Three Imaginary Girls

Seattle's Indie-Pop Press – Music Reviews, Film Reviews, and Big Fun

For decades, people would record the daily lives of their families with Super 8s. Random Portraits of the Home Movie is a mesmerizing collection of musical tracks recorded by Sushirobo guitarist Dave Einmo under the moniker Head Like a Kite, in which Einmo uses reels of old Super 8 movies from his own family as a compelling sonic layer, providing oddly-dangling narratives throughout the elegant or rocking guitar-keyboard textures and perfectly produced percussion.

The record also features many semi-pop cult celebrity collaborations, including the vocals of Smoosh member Asya on the very groovy "Noisy at The Circus," a sensual duet Graig Markel and Barbara Trentalage (from Crooked Fingers) on "A Dime and a Cigarette," and drumming from David Weeks (from The Cops and Kinski) and Darius Minwalla (from The Posies), who shudder and slam on several songs, including the scratch-infected (and infectious) "Words of a Friend," and the vocoder-enhanced "Your Butt Crack Smile."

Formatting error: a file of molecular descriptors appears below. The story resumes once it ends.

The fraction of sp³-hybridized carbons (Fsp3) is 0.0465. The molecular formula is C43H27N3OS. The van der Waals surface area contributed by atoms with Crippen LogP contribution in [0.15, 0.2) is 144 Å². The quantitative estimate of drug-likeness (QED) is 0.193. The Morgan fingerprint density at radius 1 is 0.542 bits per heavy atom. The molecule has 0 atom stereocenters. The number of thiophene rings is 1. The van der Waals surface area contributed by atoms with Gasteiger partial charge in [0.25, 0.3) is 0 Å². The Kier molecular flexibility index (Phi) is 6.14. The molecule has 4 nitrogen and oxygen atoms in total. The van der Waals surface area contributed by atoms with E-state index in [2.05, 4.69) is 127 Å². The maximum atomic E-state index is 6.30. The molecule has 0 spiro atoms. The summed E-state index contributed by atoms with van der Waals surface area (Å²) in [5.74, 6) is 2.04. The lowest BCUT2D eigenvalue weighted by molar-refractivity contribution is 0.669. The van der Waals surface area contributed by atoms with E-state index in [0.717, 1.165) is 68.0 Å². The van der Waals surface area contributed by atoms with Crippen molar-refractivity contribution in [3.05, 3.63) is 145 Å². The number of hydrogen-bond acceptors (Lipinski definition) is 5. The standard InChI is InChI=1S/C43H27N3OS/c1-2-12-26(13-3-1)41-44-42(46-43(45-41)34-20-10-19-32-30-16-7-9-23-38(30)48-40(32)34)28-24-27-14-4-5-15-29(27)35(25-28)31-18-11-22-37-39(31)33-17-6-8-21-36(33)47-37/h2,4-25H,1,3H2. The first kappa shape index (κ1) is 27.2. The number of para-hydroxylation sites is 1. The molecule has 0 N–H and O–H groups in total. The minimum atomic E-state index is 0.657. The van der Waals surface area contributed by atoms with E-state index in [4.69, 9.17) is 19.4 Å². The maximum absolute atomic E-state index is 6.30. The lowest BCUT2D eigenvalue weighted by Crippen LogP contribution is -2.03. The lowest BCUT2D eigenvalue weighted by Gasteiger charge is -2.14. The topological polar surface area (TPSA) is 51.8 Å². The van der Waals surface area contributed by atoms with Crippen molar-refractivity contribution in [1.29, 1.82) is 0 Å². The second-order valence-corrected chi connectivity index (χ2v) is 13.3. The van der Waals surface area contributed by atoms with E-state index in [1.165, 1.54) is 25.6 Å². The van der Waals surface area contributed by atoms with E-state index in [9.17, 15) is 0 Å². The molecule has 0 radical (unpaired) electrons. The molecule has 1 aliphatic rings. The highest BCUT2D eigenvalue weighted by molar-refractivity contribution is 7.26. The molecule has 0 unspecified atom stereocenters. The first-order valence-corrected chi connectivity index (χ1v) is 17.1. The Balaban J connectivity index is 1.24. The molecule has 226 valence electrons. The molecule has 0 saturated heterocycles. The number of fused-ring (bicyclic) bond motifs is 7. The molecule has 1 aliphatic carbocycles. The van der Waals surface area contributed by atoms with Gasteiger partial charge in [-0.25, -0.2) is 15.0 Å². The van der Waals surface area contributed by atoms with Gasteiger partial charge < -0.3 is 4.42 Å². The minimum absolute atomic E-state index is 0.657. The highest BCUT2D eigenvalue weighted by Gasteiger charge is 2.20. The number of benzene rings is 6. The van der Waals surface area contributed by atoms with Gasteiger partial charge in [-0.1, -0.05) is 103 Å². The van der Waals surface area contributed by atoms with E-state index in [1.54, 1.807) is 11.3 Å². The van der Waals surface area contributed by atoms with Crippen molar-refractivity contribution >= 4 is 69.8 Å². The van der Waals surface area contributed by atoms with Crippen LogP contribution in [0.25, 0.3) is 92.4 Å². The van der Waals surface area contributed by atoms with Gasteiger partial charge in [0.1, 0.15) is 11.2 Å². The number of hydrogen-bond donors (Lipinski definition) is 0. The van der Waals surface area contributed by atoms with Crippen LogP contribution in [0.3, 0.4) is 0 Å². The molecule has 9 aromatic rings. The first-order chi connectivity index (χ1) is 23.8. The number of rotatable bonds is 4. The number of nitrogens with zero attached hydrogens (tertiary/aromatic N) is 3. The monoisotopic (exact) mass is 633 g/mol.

Brian Deck (Modest Mouse, Red Red Meat, Iron and Wine) produced the dozen or so quickly moving tracks (not counting a couple of paranoia-inducing slices of old instructional film voice-overs set to ambient sound-sculpture) at Chicago's Engine Studios, helping to involve various exotic instruments like koto and mellotron with more archaic recording effects. It is almost like a happy-sounding This Mortal Coil, representing the very cool Pattern 25 label along with like-minded progressive art-pop Seattleites.

What Random Portraits lacks in linear, coherent songwriting it makes up for with hypnotizing atmosphere, blending 80s electro keyboards with jittery, mechanical guitar playing, and a vibe of Krautrock minimalism. "I wanted to take the random ambience you hear outside and record it into my songs," explains Einmo in the bio on the Pattern 25 website. Thus, it takes a while for the unique flavors of the album to be fully absorbed by the listener. Another element that makes the experiments so compelling is that they are kept in a framework of around three minutes in length because of the time-structure of the Super 8 films. This forces a pop song-length formula on some pretty out-there six string effects and analog freak-outs.

When Head Like a Kite plays live, the Super 8s used in the creation of the album are mixed in with the audio performance, and they will be touring consistently over the next few months (tour details available over on the Head Like a Kite MySpace page).